Single neuron burst firing in the human hippocampus during sleep.

Department of Neurobiology, UCLA School of Medicine, Los Angeles, California 90095, USA.
Hippocampus (Impact Factor: 4.3). 01/2002; 12(6):724-34. DOI: 10.1002/hipo.10026
Source: PubMed

ABSTRACT Although there are numerous non-primate studies of the single neuron correlates of sleep-related hippocampal EEG patterns, very limited hippocampal neuronal data are available for correlation with human sleep. We recorded human hippocampal single neuron activity in subjects implanted with depth electrodes required for medical diagnosis and quantitatively evaluated discharge activity from each neuron during episodes of wakefulness (Aw), combined stage 3 and 4 slow-wave sleep (SWS), and rapid eye movement (REM) sleep. The mean firing rate of the population of single neurons was significantly higher during SWS and Aw compared with REM sleep (p = 0.002; p < 0.0001). In addition, burst firing was significantly greater during SWS compared with Aw (p = 0.001) and REM sleep (p < 0.0001). The synchronized state of SWS and associated high-frequency burst discharge found in human hippocampus may subserve functions similar to those reported in non-primate hippocampus that require burst firing to induce synaptic modifications in hippocampal circuitry and in hippocampal projections to neocortical targets that participate in memory consolidation.

  • Source
    [Show abstract] [Hide abstract]
    ABSTRACT: The hypothalamic-pituitary-adrenal axis (also called the HPA or stress axis) exhibits distinct circadian and ultradian rhythms in cortisol release that cannot be explained solely by the feedback loops from cortisol to the control systems in the paraventricular nucleus (PVN) and pituitary gland. The HPA axis is intimately connected with other brain functions. In particular, it is strongly aff ected by the sleep-wake cycles via direct and indirect eff ects of the circadian and homeostatic mechanisms. For example, the HPA axis has direct inputs from the master circadian clock in the suprachiasmatic nuclei (SCN), and from the various sleep-wake related neuronal populations, which themselves are under the eff ects of the circadian and homeostatic processes. In this paper a first step towards a physiologically based mathematical model of the HPA-axis under eff ects of the sleep-wake cycles is presented. This model accounts for 3 major characteristics of daily cortisol profi le in the blood: i) abrupt increase of cortisol concentration in response to awakening, the so-called cortisol-awakening response (CAR); ii) reduced cortisol levels during daytime with underlying ultradian oscillations; and iii) suppression of cortisol release during sleep.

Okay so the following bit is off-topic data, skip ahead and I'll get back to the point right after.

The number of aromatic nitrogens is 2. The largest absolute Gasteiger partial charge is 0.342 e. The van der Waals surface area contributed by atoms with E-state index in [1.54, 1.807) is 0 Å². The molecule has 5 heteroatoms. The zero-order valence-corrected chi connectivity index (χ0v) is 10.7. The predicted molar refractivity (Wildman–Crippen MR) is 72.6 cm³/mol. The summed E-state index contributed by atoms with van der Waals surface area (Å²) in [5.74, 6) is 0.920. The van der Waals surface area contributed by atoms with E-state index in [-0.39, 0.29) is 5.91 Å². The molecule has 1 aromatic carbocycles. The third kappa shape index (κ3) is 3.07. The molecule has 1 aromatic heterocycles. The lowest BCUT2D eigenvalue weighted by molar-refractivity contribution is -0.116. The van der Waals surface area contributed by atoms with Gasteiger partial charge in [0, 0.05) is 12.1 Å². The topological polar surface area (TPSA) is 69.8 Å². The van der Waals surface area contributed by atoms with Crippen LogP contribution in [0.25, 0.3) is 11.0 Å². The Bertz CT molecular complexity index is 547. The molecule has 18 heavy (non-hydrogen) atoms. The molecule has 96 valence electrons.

Pharmacopsychiatry 05/2013; 46(S 01). DOI:10.1055/s-0033-1333763 · 2.17 Impact Factor
  • Source
    [Show abstract] [Hide abstract]
    ABSTRACT: The establishment of memories involves reactivation of waking neuronal activity patterns and strengthening of associated neural circuits during slow-wave sleep (SWS), a process known as "cellular consolidation" (Dudai and Morris, 2013). Reactivation of neural activity patterns during waking behaviors that occurs on a timescale of seconds to minutes is thought to constitute memory recall (O'Keefe and Nadel, 1978), whereas consolidation of memory traces may be revealed and served by correlated firing (reactivation) that appears during sleep under conditions suitable for synaptic modification (Buhry et al., 2011). Although reactivation has been observed in human neuronal recordings (Gelbard-Sagiv et al., 2008; Miller et al., 2013), reactivation during sleep has not, likely because data are difficult to obtain and the effect is subtle. Seizures, however, provide intense and synchronous, yet sparse activation (Bower et al., 2012) that could produce a stronger consolidation effect if seizures activate learning-related mechanisms similar to those activated by learned tasks. Continuous wide-bandwidth recordings from patients undergoing intracranial monitoring for drug-resistant epilepsy revealed reactivation of seizure-related neuronal activity during subsequent SWS, but not wakefulness. Those neuronal assemblies that were most strongly activated during seizures showed the largest correlation changes, suggesting that consolidation selectively strengthened neuronal circuits activated by seizures. These results suggest that seizures "hijack" physiological learning mechanisms and also suggest a novel epilepsy therapy targeting neuronal dynamics during post-seizure sleep. Copyright © 2015 the authors 0270-6474/15/350999-12$15.00/0.
  • Source
    [Show abstract] [Hide abstract]
    ABSTRACT: Investigations of interictal epileptiform spikes and seizures have played a central role in the study of epilepsy. The background EEG activity, however, has received less attention. In this chapter we discuss the characteristic features of the background activity of the brain when individuals are at rest and awake (resting wake) and during sleep. The characteristic rhythms of the background EEG are presented, and the presence of 1/f (β) behavior of the EEG power spectral density is discussed and its possible origin and functional significance. The interictal EEG findings of focal epilepsy and the impact of interictal epileptiform spikes on cognition are also discussed.
    Advances in Experimental Medicine and Biology 01/2014; 813:43-54. DOI:10.1007/978-94-017-8914-1_3 · 2.01 Impact Factor

Full-text (2 Sources)

Available from
Jun 5, 2014